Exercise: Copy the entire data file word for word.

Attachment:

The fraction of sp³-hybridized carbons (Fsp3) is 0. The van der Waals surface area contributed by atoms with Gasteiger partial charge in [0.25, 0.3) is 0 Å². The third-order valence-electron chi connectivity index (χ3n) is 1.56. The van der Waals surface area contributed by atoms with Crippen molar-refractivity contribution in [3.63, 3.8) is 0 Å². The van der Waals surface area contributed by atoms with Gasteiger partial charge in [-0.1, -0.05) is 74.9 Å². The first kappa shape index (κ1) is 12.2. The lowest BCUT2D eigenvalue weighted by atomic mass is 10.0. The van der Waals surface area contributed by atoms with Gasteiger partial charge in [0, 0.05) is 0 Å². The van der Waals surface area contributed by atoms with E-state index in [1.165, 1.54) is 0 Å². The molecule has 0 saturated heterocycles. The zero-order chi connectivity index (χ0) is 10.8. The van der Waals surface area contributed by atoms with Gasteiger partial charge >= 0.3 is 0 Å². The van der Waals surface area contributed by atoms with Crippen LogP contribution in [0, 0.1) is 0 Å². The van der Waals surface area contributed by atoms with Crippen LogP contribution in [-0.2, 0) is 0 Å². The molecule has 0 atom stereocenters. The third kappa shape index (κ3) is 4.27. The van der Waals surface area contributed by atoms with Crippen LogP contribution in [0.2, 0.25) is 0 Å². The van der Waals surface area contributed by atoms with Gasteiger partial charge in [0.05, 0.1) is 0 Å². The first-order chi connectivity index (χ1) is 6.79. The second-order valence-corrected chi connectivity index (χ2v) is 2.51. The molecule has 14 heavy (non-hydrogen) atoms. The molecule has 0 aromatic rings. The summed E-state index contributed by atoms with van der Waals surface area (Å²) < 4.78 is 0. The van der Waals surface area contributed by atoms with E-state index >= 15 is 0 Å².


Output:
The fraction of sp³-hybridized carbons (Fsp3) is 0. The van der Waals surface area contributed by atoms with Gasteiger partial charge in [0.25, 0.3) is 0 Å². The third-order valence-electron chi connectivity index (χ3n) is 1.56. The van der Waals surface area contributed by atoms with Crippen molar-refractivity contribution in [3.63, 3.8) is 0 Å². The van der Waals surface area contributed by atoms with Gasteiger partial charge in [-0.1, -0.05) is 74.9 Å². The first kappa shape index (κ1) is 12.2. The lowest BCUT2D eigenvalue weighted by atomic mass is 10.0. The van der Waals surface area contributed by atoms with Gasteiger partial charge in [0, 0.05) is 0 Å². The van der Waals surface area contributed by atoms with E-state index in [1.165, 1.54) is 0 Å². The molecule has 0 saturated heterocycles. The zero-order chi connectivity index (χ0) is 10.8. The van der Waals surface area contributed by atoms with Gasteiger partial charge >= 0.3 is 0 Å². The van der Waals surface area contributed by atoms with Crippen LogP contribution in [0, 0.1) is 0 Å². The van der Waals surface area contributed by atoms with Crippen LogP contribution in [-0.2, 0) is 0 Å². The molecule has 0 atom stereocenters. The third kappa shape index (κ3) is 4.27. The van der Waals surface area contributed by atoms with Crippen LogP contribution in [0.2, 0.25) is 0 Å². The van der Waals surface area contributed by atoms with Gasteiger partial charge in [0.05, 0.1) is 0 Å². The first-order chi connectivity index (χ1) is 6.79. The second-order valence-corrected chi connectivity index (χ2v) is 2.51. The molecule has 14 heavy (non-hydrogen) atoms. The molecule has 0 aromatic rings. The summed E-state index contributed by atoms with van der Waals surface area (Å²) < 4.78 is 0. The van der Waals surface area contributed by atoms with E-state index >= 15 is 0 Å².